If it’s winter, it must be time for the annual second year undergraduate field trip to Wicken Fen, a yearly pilgrimage that’s been run by my colleague Dr Janet Jackson for many years now. The purpose of the trip is to show our ecology and environmental science students an example of large-scale habitat conservation and restoration in action, at one of England’s oldest nature reserves. I try to go along and help out when I can, though I missed it last year because of my trip to Brazil. It was more than a fair swap, though there’s something about Wicken’s stark winter beauty that always makes for a memorable day.
The National Trusts’s nature reserve at Wicken Fen is one of the few remaining patches of the wetland habitat that once covered most of East Anglia. There’s little of it left (less than 1% of the original area) but large-scale, long-term initiatives such as the Great Fen project and the Wicken Fen Vision are trying to increase this by restoring the farmland surrounding the remaining patches. This is important landscape-scale conservation because the fenland habitat is rich in biodiversity. Wicken Fen alone is reckoned to host more than 8,300 species of macro-organisms, most of which are invertebrates, including more than a thousand each of flies and beetles. There’s also an impressive list of birds that use the site either for breeding or over-wintering, and on our day trip we managed to see 31 species*, highlights of which were a pair of Hen Harriers, a lone hunting Barn Owl at dusk, and a huge flock of Lapwing and Golden Plover that provided a backdrop to our guided tour.
Another great highlight which impressed both students and staff was a close encounter with some Konik Polski ponies which were curious and friendly, and yet more or less wild, as they stay out on the Fen all year round with no shelter and the minimum of human intervention.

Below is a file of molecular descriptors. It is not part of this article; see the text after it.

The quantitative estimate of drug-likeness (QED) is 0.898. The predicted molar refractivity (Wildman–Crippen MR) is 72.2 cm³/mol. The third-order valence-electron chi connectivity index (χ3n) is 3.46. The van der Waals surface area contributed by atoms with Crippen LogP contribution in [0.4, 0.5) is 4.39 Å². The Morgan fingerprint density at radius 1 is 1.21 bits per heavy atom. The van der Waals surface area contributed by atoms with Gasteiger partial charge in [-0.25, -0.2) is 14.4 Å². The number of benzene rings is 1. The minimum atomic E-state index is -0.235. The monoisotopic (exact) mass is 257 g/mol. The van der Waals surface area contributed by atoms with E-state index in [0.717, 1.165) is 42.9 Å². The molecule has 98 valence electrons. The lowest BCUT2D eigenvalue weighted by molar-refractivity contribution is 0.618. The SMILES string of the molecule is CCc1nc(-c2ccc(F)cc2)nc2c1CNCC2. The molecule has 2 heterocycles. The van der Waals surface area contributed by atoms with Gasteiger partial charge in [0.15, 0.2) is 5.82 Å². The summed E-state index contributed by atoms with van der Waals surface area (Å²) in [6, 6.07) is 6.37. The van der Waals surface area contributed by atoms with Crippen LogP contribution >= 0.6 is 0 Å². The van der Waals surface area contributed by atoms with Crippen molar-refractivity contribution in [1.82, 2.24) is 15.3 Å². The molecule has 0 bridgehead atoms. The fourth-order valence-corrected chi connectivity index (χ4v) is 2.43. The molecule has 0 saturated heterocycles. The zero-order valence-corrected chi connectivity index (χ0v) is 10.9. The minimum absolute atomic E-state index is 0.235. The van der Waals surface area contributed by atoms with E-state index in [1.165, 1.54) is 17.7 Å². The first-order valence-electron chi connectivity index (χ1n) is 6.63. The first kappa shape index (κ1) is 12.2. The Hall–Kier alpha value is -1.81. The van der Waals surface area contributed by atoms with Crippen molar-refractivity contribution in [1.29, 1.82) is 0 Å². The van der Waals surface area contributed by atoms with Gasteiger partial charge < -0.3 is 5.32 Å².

Everyone was enchanted by these hardy little horses and it was a struggle to get the students to move on with the tour!
As Carol Laidlaw, conservation grazing warden at Wicken Fen explained to us, these ponies, together with the tough highland cattle, are a vital part of Wicken Fen’s ecology. Their grazing prevents woody plants from colonising, and this, together with their physical presence in the landscape, leaving hoof marks and dung piles, opens up both small patches and larger areas for colonisation by plants. For anyone interested in reading more about the grazing animals I can recommend Carol’s excellent article on the project.
Although the day was cold it was not the frozen landscape we normally encounter and there were even a few plants still in flower. It’s been a mild winter so far – how long will that continue? If you’ve never visited Wicken Fen I can recommend it as a day trip whatever the season or weather, there’s always fascinating wildlife to see.
*Bird list for the trip was: Collared Dove, House Sparrow, Blackbird, Kestrel, Fieldfare, Goldfinch, Cormorant, Grey Heron, Magpie, Lapwing, Golden Plover, Carrion Crow, Snipe, Hen Harrier, Wigeon, Great Tit, Blue Tit, Feral Pigeon, Starling, Wood Pigeon, Robin, Chaffinch, Wren, Shoveler, Tufted Duck, Coot, Mallard, Common Gull, Herring Gull, Jackdaw, Barn Owl. Plus chickens being kept in the garden of one of the local cottages!